This piece from Sacai reflects their general design philsophy. A mix of elements from iconic pieces from the past, it’s got a slim cut with Levi’s Type II style front pockets. Other elements on it incorporate the look of the MA-1 bomber with a zip pocket at the sleeve.
Available at HBX
When it comes to authentic reproductions of denim, no country does it better than Japan. Artisans there have sourced many of the original shuttle looms that made crafting denim the traditional way possible.
Weaving Shibusa is a documentary that delves into the revival of denim in Japan. The film gives unprecedented access to the storied industry of Japanese denim, told by the vintage denim experts thesmselves, the highly regarded “Osaka 5”.
What makes Japanese denim special is not only the materials, machinery, and techniques, but also the people and ideas behind the process. This film reveals the intense passion and insight behind Japanese denim, but also poses the question; what is the future of these garments that are so deeply rooted in the past?
The trailer gives a quick glimpse into what viewers can expect from the film which releases in August. There will be a premiere at San Francisco’s Castro Theatre on August 6.
Levi’s is a brand that needs no introduction. As the worldwide leaders in denim, they need no introduction. The team over at Heddels visited the Levi’s Archive Vault in San Francisco.
The Levi’s archives there house thousands of items from the brand’s nearly 150 year history including jeans and apparel, marketing materials, textile samples, packaging, promotional items, and much more. The red tab’s reproduction line, Levi’s Vintage Clothing, draws upon numerous vintage pieces in the archive to make their seasonal collection. Heddel’s explored the design office and archives to preview the current Spring/Summer 16 line that takes inspiration from the Levi’s company baseball team, “Elesco” (a phonetic pronunciation of “L.S.&Co.”). Elesco games date back to 1886, and Senior Designer Paul O’Neill based this collection upon a single photograph of the company team from 1913.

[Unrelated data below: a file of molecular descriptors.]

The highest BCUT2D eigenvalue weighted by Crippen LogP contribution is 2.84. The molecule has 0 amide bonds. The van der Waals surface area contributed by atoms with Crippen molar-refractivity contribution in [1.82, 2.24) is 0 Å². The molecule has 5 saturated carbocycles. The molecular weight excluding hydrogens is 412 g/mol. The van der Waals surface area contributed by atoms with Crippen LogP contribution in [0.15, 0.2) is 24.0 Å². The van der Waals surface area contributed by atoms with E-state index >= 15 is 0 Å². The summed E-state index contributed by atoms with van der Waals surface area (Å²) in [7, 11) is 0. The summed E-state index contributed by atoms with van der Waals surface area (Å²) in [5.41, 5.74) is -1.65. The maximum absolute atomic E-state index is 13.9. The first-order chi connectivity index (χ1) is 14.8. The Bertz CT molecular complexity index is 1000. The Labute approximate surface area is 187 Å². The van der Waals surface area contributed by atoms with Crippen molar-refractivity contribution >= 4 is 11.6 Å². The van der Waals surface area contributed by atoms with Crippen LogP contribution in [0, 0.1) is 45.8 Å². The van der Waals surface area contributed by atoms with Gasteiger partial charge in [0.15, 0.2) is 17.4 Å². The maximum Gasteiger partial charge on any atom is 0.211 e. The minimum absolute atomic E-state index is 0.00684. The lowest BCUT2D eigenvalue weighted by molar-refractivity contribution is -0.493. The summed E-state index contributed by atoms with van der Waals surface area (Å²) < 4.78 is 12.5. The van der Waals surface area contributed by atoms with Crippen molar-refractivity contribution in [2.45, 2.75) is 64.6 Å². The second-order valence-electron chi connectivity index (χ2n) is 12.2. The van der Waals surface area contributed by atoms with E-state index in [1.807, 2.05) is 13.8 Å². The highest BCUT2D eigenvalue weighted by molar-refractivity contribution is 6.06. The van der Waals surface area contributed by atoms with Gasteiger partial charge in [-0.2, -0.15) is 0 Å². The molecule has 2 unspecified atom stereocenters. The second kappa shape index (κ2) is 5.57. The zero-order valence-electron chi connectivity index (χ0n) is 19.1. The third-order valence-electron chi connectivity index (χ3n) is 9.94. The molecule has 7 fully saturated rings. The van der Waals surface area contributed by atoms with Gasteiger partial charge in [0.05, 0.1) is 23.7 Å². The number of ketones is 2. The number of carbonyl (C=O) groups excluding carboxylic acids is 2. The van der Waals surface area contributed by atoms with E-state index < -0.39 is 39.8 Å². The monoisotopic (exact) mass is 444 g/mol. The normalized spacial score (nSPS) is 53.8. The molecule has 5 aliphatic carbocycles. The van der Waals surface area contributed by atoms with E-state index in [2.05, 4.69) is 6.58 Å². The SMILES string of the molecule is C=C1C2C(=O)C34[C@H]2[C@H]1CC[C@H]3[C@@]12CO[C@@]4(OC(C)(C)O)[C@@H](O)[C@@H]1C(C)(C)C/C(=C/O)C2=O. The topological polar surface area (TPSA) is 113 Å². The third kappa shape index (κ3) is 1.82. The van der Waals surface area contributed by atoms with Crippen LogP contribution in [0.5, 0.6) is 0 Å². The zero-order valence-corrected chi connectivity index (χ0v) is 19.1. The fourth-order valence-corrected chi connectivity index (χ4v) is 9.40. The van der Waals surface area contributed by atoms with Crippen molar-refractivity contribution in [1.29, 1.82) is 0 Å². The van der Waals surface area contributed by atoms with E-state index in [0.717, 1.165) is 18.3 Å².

The Type II Levi’s Denim Jacket is my favorite denim jacket design. While the Type I is much more common and recognized, the type II’s distinct front pockets give it a much more balanced design in my opinion. As part of a new Mr.Porter intuitive, the site has teamed up with Beams to curate a collection of exclusive items from Japanese designers. OrSlow specializes in denim and forming new pieces based upon American vintage classics. This 1950’s style features a medium wash, light distressing and a reasonable price point compared to something like the Visvim 101. Get it at Mr.Porter.
While it’s easy to find photos of new product, it’s not very often you come across photos of pieces that have been worn in and well loved for years. Denim is a fabric that conforms to the wearers lifestyle and tells a story through its various fades so it was a logical place to start for this first ‘worn in’ feature.
I caught up with Andrew Chen who is a jack of all trades in the menswear business. He’s a co-founder of 3sixteen, owner in Self Edge New York and also runs the brand new Chapter & Verse agency in New York. No stranger to quality denim products, I took some snaps of him in his his pair of Flat Head F380’s and interviewed him on everything from his favorite pair to what he considered when it came to designing denim for 3sixteen.
How did you come to own these jeans and how long have you worn them?